Former Captain at Louisiana Private Prison Sentenced for Conspiracy to Violate Ban on Cruel and Unusual Punishment
by Bill Barton
Roderick Douglas, 38, of Monroe, Louisiana, was sentenced to serve 60 months in prison for his role in a conspiracy with five other guards at Richwood Correctional Center (RCC) to violate the Constitutional prohibition against cruel and unusual punishment.
Douglas was sentenced June 5, 2019, by U.S. District Judge Terry A. Doughty of the Western District of Louisiana, for his actions in the October 2016 incident at RCC, a privately run federal prison near Monroe.
“Correctional officers deserve our respect for the jobs they do, but we must also hold them accountable when they willfully break the law and cover up the abuse of inmates,” U.S. Attorney David C. Joseph said. “The defendant in this case ignored his role as a caretaker for prisoners and violated the rights of those he was sworn to protect. My office is committed to upholding the laws of our land and the rights of all.”
Assistant Attorney General Eric Dreiband, who joined Joseph in making the announcement, said, “This blatant abuse of power will not be tolerated by the Department of Justice. Today’s sentencing demonstrates the commitment of the Civil Rights Division to vigorously prosecute those who inflict cruel and unusual punishment against inmates under their care.”
As part of his guilty plea in February, Douglas admitted in a signed statement that he sprayed pepper spray directly into the eyes of two kneeling, handcuffed prisoners, and then handed the can to other guards. Four other guards pleaded guilty to a cover-up: Sergeant Demario Shaffer, 34, of Delhi received 15 months in prison; David Parker, 28, of Tallulah got 21 months, and former Lieutenant Christopher Loring received 46 months. Charges against Quintail Credit were dropped because he died before sentencing.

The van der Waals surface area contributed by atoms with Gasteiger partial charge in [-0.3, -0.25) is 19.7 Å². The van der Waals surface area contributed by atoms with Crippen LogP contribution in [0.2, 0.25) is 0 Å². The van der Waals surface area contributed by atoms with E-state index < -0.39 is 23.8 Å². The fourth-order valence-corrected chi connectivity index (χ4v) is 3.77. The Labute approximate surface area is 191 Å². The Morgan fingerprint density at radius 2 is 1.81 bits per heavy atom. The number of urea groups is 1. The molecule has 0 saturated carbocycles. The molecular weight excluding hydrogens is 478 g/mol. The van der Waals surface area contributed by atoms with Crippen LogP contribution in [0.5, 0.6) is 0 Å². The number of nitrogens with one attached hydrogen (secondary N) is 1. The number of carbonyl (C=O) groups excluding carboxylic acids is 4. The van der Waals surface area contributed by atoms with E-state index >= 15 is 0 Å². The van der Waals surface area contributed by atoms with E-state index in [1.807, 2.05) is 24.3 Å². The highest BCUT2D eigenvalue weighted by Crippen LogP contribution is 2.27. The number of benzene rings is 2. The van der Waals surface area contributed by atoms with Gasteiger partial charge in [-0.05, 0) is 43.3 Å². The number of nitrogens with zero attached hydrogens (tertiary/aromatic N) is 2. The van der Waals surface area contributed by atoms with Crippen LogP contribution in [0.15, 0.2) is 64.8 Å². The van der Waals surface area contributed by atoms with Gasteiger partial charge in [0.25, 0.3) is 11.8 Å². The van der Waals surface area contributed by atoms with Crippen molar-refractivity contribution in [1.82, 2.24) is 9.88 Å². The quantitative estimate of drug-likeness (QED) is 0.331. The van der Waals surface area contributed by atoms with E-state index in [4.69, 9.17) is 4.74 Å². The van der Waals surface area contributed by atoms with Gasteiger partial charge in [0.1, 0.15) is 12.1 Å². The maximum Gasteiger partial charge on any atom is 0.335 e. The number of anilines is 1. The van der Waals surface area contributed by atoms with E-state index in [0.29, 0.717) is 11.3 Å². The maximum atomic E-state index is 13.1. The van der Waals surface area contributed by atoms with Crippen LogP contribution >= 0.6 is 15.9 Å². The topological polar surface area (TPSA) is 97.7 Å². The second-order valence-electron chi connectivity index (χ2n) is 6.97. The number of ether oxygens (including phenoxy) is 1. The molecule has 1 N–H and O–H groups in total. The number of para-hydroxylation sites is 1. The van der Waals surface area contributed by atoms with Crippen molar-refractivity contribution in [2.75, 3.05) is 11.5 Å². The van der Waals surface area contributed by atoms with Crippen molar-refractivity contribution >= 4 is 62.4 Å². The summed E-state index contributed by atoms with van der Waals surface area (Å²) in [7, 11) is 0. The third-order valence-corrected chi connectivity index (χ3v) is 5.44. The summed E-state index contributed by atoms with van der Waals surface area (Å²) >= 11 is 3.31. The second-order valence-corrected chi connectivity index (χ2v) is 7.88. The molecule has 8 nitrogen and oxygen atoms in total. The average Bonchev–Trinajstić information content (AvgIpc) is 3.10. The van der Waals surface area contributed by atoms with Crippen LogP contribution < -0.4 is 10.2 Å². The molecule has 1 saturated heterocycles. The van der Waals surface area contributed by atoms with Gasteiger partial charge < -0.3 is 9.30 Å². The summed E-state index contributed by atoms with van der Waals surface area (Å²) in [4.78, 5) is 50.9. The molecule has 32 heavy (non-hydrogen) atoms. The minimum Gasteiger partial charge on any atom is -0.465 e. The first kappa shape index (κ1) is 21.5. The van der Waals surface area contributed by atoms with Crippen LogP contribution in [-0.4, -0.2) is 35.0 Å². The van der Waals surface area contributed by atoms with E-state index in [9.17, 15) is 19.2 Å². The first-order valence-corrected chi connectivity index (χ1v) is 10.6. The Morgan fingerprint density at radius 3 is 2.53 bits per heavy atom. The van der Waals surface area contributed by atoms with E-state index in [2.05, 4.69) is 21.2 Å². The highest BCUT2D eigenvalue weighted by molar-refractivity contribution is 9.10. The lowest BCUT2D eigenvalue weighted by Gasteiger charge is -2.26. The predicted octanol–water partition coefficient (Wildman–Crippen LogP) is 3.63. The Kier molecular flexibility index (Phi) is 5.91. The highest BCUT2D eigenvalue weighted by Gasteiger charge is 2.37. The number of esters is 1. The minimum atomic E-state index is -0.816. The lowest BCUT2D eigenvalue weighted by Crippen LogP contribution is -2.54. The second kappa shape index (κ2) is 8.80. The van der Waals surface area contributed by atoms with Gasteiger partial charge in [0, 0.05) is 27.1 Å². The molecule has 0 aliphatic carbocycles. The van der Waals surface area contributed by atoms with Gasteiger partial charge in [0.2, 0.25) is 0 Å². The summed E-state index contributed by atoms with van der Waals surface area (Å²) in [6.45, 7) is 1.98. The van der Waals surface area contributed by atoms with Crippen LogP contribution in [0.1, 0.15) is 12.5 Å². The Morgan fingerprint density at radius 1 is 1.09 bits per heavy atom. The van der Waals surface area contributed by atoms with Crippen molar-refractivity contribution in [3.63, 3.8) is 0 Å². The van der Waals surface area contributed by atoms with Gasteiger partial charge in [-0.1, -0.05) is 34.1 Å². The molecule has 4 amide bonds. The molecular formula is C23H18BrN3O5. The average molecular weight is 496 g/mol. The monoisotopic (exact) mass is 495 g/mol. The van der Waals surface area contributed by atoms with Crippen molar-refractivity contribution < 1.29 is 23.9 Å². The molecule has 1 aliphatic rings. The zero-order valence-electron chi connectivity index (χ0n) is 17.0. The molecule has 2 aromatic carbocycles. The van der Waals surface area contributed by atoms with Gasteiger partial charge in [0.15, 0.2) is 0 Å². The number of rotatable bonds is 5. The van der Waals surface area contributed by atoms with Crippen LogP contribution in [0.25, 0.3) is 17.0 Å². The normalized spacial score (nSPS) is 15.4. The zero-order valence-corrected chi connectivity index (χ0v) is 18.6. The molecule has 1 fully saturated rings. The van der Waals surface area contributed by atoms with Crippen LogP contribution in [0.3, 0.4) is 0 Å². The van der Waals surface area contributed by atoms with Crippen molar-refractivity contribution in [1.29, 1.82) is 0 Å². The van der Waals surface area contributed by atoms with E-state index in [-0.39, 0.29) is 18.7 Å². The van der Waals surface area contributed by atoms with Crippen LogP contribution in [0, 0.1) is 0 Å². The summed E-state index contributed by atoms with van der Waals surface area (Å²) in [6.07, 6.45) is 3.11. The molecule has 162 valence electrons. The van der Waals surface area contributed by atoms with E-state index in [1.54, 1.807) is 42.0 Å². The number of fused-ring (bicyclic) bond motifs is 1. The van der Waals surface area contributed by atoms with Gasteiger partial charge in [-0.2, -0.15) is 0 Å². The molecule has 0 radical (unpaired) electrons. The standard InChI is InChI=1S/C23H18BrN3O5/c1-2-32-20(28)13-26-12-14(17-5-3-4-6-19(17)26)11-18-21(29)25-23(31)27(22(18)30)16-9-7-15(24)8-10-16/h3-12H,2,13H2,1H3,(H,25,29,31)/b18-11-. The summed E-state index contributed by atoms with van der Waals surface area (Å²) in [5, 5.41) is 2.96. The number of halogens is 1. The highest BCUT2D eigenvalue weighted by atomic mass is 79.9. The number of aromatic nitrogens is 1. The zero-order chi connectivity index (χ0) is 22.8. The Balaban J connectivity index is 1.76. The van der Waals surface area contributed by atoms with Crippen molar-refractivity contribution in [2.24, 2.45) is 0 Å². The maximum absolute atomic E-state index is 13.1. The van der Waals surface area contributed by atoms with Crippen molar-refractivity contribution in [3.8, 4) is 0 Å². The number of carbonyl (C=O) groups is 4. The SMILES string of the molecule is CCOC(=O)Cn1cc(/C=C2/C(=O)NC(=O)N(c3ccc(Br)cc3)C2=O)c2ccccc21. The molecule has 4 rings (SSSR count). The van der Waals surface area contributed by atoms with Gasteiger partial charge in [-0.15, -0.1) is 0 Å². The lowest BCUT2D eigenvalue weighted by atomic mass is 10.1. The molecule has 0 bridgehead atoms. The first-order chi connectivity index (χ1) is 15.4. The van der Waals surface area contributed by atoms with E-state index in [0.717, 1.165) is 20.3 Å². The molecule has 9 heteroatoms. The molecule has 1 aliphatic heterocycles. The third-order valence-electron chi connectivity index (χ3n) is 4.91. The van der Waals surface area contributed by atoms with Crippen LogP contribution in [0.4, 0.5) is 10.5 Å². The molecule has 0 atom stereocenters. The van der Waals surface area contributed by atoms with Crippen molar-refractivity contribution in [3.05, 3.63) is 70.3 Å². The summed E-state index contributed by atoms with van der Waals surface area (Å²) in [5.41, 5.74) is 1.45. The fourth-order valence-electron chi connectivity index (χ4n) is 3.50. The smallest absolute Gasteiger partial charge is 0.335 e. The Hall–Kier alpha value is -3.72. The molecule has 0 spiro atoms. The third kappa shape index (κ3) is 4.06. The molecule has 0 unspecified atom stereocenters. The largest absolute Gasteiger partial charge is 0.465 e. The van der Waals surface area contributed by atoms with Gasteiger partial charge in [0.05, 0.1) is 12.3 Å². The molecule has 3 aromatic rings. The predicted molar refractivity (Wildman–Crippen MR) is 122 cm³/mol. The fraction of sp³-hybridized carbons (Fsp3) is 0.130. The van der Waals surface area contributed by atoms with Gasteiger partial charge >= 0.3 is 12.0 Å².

Douglas’ statement was the major detailed account of the events at RCC “on or about Oct. 30, 2016.” It said guards rounded up five inmates whom they suspected of belonging to gangs. Following extensive questioning, none of the prisoners admitted to gang-related activity. The guards brought them to an area in the RCC that lacked security cameras, put them on their knees facing a wall, and cuffed their hands behind their backs. Holding a can of pepper spray in one hand, Douglas asked one man if he was a gang member, and when the man again said no, Douglas “sprayed the inmate directly in the eyes.” According to the statement, “Co-defendants Demario Shaffer, Quintail Credit, and David Parker each took a turn spraying the remaining inmates in the eyes, while Christopher Loring and another officer, D.R., remained in the room.”
The injured prisoners were taken to have their eyes treated. All five guards filed false reports attempting to hide their complicity.
“Conspiring to cover up physical assault against an inmate is in blatant violation of federal law and the Department of Justice will hold violators accountable,” said Dreiband. “The Civil Rights Division will continue to enforce the laws that prohibit this type of misconduct.” See: United States v. Douglas, U.S.D.C. (W.D. La), Case No. 3:18-cr-00085-01.
Sources: justice.gov, know.cpn, abcnews.go.com, hannapub.com
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Related legal case
United States v. Douglas
|Cite||U.S.D.C. (W.D. La), Case No. 3:18-cr-00085-01|